Tuesday, January 31, 2006
Do Existential Breakdowns Love Company Too?
The weather has been manic depressive, which is nice and also alarming. Nice in that it is 64 and sunny in January (that was yesterday), alarming as to what is causing it. Global warming, a pressure system off the Atlantic coast, or the apocalypse? You decide!
Wendy Wasserstein died and that was sad on many levels. She is responsible for the first words that I uttered on stage in college: “I just tasted my menstrual blood!” Yeah, I know. Gross. But what an entrance, eh? Actually, my favorite line in the play was, “The only people who have penis envy are other men.” Brilliant!
The play, "Uncommon Women and Others," was described as "funny, ironic and affectionate" by Edith Oliver in The New Yorker, who added, "Under the laughter there is ... a feeling of bewilderment and disappointment over the world outside college, which promised so much, and with their own dreams, which seem to have stalled."
She wrote about artificial insemination and the process of having her daughter at 48:
“While I was being injected with hormones that could make a tyrannosaurus give birth to a foldout couch..." Then she said that the beauty of having a child at an older age is "She doesn't have to live her life for me."OK, that just broke my heart. I read the essay she wrote about her 8 year odyssey to have a baby in The New Yorker in 2000 and it was very painful indeed. I remember it so vividly and it is so cruel that after all that she had to say goodbye to her little girl.
Oh shit, I am getting all emotional and that won’t do. So let’s talk about what happens to your TV when you’re gone all day. Remember how you used to think your toys actually played in your room together while you were gone? You say you never thought that? And that it’s a sign of advanced delusional insanity? Oh…
Anyway, I was home sick yesterday and I turned on the TV and it was like another planet had invaded that austere chrome box in our family room. Ellen Degeneres was wearing an appalling pair of what appeared to be white golf shoes and running around the stage imitating dog show walkers.
The audience was gleaming and laughing and applauding, there were myriad inside jokes—it was as if the WHOLE ENTIRE WORLD WAS laughing and saying, “You see Lisa? This is what we do all day while you are carrying slop piles to the gutter and toting massive bales of hay! You see! While you are sweeping the cinders from the hearth into a tidy pile we are laughing and guffawing and playing and imitating dog walkers on TV!! You silly little bee! Do you see what you’re missing?”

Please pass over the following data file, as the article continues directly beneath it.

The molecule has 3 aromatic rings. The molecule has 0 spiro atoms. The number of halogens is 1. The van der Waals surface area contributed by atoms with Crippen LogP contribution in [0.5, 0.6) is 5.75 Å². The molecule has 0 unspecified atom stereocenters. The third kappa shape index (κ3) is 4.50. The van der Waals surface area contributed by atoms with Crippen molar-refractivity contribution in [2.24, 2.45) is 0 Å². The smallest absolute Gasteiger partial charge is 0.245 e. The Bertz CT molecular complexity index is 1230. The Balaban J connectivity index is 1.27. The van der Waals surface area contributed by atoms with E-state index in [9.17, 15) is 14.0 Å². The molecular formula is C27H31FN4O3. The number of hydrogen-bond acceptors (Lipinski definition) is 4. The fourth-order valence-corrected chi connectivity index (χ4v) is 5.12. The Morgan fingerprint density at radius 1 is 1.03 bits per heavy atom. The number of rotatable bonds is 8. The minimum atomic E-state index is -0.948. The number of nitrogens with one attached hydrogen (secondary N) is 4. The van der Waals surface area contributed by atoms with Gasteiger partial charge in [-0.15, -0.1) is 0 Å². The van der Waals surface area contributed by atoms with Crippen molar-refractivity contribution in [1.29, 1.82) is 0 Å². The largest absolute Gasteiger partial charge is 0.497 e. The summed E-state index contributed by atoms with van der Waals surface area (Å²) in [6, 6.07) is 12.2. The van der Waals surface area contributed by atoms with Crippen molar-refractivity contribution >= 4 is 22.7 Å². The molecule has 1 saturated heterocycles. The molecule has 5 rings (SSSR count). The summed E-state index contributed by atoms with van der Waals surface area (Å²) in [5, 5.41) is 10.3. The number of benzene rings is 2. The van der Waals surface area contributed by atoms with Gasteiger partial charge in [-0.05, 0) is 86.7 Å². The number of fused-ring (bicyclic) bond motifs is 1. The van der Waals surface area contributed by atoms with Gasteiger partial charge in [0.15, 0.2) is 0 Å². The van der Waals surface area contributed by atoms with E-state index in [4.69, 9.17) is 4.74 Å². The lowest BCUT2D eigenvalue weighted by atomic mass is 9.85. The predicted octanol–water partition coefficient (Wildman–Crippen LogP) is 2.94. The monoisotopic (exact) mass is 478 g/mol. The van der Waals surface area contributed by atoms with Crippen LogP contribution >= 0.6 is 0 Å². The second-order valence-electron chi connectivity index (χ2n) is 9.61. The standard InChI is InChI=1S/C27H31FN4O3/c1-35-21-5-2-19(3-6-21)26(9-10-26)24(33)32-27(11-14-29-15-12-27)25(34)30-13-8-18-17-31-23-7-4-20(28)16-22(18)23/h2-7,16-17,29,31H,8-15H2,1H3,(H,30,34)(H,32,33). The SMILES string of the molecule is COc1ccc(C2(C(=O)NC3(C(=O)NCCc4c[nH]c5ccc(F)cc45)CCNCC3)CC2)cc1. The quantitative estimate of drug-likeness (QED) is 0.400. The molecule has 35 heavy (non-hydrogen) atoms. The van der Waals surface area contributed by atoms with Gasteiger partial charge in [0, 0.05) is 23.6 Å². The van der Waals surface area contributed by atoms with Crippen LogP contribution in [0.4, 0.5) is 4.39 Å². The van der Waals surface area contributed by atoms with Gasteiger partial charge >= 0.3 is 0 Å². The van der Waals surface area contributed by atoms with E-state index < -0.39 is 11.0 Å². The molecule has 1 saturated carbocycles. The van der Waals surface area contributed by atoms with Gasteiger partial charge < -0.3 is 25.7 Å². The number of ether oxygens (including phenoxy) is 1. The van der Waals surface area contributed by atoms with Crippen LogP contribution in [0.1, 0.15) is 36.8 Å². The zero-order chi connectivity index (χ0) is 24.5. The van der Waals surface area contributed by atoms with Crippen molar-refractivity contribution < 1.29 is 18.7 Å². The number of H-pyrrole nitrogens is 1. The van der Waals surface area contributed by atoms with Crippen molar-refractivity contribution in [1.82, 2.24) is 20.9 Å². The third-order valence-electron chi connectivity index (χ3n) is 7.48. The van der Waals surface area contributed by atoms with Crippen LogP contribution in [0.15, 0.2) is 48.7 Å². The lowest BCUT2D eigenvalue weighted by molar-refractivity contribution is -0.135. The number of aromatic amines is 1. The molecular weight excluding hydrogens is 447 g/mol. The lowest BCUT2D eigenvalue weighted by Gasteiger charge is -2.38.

There is a parallel universe.
Then at 3:00 I turned on Dr. Phil. OF COURSE I TURNED ON DR. PHIL. It is mandatory stay-at-home policy. And there were several enraged couples all going at each other in a really unseemly fashion. The one wife told her husband, “I want a divorce!” And the husband said, “Fine. Go find someone else to f%$# your fat ass.” Um, ouch?
Therein lies another parallel universe.
Then Oprah came on and it was AGONIZING. She was conducting this excruciating interview with a stand-up model dad who went seriously south and started robbing banks, shagging other women and doing drugs. He was caught on tape robbing a bank and so his three sons turned him in.
Dad was up there in his orange prison suit, via satellite, while his sons were white knuckling it on the couch and Oprah and this little teeny weenie black shrink were shaking their heads at the mastodon screen saying, “Bill, you haven’t found your heart. And until you find your heart, you won’t understand! He doesn’t get it, does he?”
I told MZA I wanted TiVo once and for all. And he said, “So you can tape OPRAH? No way!”
It’s raining. The only email in my inbox was an email from someone reminding me for the third time that I need to send in some paperwork. And. I almost cried. I just. Almost cried. And it was stupid and I struggled to put everything into
I worried about Bob Woodruff and his wife and four children; I felt so sad for Wendy Wasserstein’s daughter, and about the lights on Broadway dimming in her honor. I thought about triumph and victory and gratitude and empathy. Then I thought that I wanted to stop on the way in to work for a “reward bagel.” But I talked myself out of that and opted for the browning, virtuous slices of Fuji apple MZA prepared for me.
It’s raining, the sirens are blaring down the street, my kids are nestled in another’s care, and I am watching the water bead into a mosaic of drops that is steadily obscuring the parking garage across the street.
Cynicism is another word for reality